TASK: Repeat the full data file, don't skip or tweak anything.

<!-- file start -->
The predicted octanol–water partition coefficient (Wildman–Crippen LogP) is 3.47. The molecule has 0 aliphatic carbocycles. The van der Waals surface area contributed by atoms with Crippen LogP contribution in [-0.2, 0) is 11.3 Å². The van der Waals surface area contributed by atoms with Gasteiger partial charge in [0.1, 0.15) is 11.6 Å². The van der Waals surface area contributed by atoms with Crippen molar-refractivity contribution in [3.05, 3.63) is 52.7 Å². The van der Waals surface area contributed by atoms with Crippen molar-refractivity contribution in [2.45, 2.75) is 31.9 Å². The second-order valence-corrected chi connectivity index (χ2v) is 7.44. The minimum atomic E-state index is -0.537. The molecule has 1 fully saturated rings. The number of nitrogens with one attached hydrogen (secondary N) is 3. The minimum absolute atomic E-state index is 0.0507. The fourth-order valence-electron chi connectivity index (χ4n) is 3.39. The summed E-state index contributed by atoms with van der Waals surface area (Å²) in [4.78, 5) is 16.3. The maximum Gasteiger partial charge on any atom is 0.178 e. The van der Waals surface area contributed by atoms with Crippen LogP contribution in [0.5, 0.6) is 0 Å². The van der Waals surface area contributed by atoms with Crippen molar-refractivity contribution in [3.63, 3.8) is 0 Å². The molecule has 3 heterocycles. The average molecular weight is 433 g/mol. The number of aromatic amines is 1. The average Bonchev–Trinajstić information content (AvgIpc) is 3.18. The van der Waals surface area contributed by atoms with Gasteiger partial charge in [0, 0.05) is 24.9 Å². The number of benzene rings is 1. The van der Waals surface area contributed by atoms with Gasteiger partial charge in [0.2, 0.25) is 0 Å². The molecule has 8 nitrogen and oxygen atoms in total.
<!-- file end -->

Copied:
The predicted octanol–water partition coefficient (Wildman–Crippen LogP) is 3.47. The molecule has 0 aliphatic carbocycles. The van der Waals surface area contributed by atoms with Crippen LogP contribution in [-0.2, 0) is 11.3 Å². The van der Waals surface area contributed by atoms with Gasteiger partial charge in [0.1, 0.15) is 11.6 Å². The van der Waals surface area contributed by atoms with Crippen molar-refractivity contribution in [3.05, 3.63) is 52.7 Å². The van der Waals surface area contributed by atoms with Crippen molar-refractivity contribution in [2.45, 2.75) is 31.9 Å². The second-order valence-corrected chi connectivity index (χ2v) is 7.44. The minimum atomic E-state index is -0.537. The molecule has 1 fully saturated rings. The number of nitrogens with one attached hydrogen (secondary N) is 3. The minimum absolute atomic E-state index is 0.0507. The fourth-order valence-electron chi connectivity index (χ4n) is 3.39. The summed E-state index contributed by atoms with van der Waals surface area (Å²) in [4.78, 5) is 16.3. The maximum Gasteiger partial charge on any atom is 0.178 e. The van der Waals surface area contributed by atoms with Crippen LogP contribution in [0.5, 0.6) is 0 Å². The van der Waals surface area contributed by atoms with Crippen molar-refractivity contribution in [3.63, 3.8) is 0 Å². The molecule has 3 heterocycles. The average molecular weight is 433 g/mol. The number of aromatic amines is 1. The average Bonchev–Trinajstić information content (AvgIpc) is 3.18. The van der Waals surface area contributed by atoms with Gasteiger partial charge in [0, 0.05) is 24.9 Å². The number of benzene rings is 1. The van der Waals surface area contributed by atoms with Gasteiger partial charge in [0.2, 0.25) is 0 Å². The molecule has 8 nitrogen and oxygen atoms in total.